Subfields of the hippocampus display differential dynamics in processing a spatial environment, especially when changes are introduced to the environment. Specifically, when familiar cues in the environment are spatially rearranged, place cells in the CA3 subfield tend to rotate with a particular set of cues (e.g., proximal cues), maintaining a coherent spatial representation. Place cells in CA1, in contrast, display discordant behaviors (e.g., rotating with different sets of cues or remapping) in the same condition. In addition, on average, CA3 place cells shift their firing locations (measured by the center of mass, or COM) backward over time when the animal encounters the changed environment for the first time, but not after that first experience. However, CA1 displays an opposite pattern, in which place cells exhibit the backward COM-shift only from the second day of experience, but not on the first day. Here, we examined the relationship between the environment-representing behavior (i.e., rotation vs. remapping) and the COM-shift of place fields in CA1 and CA3. Both in CA1 and CA3, the backward (as well as forward) COM-shift phenomena occurred regardless of the rotating versus remapping of the place cell. The differential, daily time course of the onset/offset of backward COM-shift in the cue-altered environment in CA1 and CA3 (on day 1 in CA1 and from day 2 onward in CA3) stems from different population dynamics between the subfields. The results suggest that heterogeneous, complex plasticity mechanisms underlie the environment-representating behavior (i.e., rotate/remap) and the COM-shifting behavior of the place cell.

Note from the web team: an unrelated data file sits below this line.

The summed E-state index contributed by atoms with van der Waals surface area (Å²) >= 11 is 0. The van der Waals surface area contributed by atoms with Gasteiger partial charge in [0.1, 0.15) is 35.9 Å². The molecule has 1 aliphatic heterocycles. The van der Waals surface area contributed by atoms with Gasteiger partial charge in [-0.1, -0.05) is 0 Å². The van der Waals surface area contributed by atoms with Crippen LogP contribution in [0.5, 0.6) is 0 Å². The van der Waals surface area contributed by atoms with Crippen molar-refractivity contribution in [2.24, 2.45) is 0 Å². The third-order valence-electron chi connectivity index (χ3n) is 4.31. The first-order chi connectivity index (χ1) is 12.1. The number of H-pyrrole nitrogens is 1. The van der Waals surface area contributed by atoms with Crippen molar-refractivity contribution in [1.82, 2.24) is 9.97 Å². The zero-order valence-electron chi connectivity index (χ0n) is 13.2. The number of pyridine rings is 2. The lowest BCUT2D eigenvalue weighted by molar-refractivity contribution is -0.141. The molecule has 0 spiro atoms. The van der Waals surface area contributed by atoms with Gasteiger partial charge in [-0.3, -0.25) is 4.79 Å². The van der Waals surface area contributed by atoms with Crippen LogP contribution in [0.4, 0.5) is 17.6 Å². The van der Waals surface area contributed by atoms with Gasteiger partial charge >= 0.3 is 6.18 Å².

ASJC Scopus subject areas
- Neuropsychology and Physiological Psychology
- Cognitive Neuroscience
- Cellular and Molecular Neuroscience